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In 1890, a group of American Shakespeare lovers gathered in New York’s Central Park intent upon releasing all the species of birds mentioned in the Bard’s plays that were not already native to America. Since Shakespeare mentions ostriches and peacocks, among over 50 other species, it must have been quite a sight. One of the birds introduced to this country was the ravenous English starling, which quickly deposed the New York state bird, the eastern bluebird, from its nesting places.

This whimsical but disastrous slice of avian history cannot compare to the more serious manifestations of Anglophilia in American culture and foreign policy. For the past 100 years, America has been picking up the pieces of the crumbled British Empire: in many of the places America has intervened militarily, one can find a tattered Union Jack and a dusty recording of “God Save the King” lying about.

The “special relationship” between Britain and the United States is the subject of Christopher Hitchens’s Blood, Class, and Nostalgia: Anglo-American Ironies, a provocative, lucidly composed, and often angry work. Hitchens is an author of the type that Britain regularly produces: a public school-educated intellectual who relishes any opportunity to skewer the mother country. Hitchens, who now resides in the United States, comes out fighting in the book’s first paragraph. He calls England “the has-been country par excellence,” and sneers at America’s “powerful need for evocations of grandeur,” noting that its “preferred imagery is derived from England, and from the British Empire.” But to his credit, Hitchens infuses the book with more than angry expatriate disillusionment. He insightfully traces the origins of British influence on American foreign policy and challenges the United States to reexamine its cultural and historical connections with Britain and to “rediscover republican virtues in a world without conquerors.”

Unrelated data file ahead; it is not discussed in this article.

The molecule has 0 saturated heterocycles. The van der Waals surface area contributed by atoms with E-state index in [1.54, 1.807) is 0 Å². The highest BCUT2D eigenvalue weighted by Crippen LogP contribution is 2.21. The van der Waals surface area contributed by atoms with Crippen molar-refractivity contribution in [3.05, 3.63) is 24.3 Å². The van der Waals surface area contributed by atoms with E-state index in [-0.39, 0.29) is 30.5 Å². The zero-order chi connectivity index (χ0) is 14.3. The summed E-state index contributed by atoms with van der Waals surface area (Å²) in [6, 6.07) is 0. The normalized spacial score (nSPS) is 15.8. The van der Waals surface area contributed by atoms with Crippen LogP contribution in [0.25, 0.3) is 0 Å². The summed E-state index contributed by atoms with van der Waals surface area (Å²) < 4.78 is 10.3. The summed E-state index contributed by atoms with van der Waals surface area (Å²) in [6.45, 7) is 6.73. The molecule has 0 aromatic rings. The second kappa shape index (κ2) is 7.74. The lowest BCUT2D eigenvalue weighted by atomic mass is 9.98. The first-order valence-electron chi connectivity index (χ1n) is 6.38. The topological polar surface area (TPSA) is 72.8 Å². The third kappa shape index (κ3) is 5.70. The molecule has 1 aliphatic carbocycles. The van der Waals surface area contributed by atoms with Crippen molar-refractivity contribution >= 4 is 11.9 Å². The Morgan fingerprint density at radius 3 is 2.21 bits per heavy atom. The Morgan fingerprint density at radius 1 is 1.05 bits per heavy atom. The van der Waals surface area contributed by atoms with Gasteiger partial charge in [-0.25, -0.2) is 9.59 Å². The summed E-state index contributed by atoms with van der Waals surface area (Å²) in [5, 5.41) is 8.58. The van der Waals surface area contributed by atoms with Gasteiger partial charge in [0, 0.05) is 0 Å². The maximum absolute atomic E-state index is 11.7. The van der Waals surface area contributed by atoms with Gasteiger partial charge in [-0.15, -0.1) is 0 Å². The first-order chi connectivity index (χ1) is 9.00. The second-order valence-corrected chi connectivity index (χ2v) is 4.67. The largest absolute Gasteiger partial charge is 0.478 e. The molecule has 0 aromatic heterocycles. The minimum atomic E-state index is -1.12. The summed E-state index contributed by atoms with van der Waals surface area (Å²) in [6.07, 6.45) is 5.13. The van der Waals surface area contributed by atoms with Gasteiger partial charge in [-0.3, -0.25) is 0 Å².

Hitchens, who has a keen eye for historical oddities and cultural ironies, documents America’s vacillating attitude toward Britain from the revolution to the present. After the revolution, there was much debate on what the official language of the newly liberated colonies would be. One suggestion was Hebrew, another Greek. A delegate to the Continental Congress quipped that “it would be more convenient for us to keep the language as it is, and make the English speak Greek.” Hitchens notes that as “late as 1795, the House of Representatives narrowly defeated a motion that all its documents and proceedings be printed also in German. The tie vote was cast by the Speaker, one Friedrich Muhlenberg.”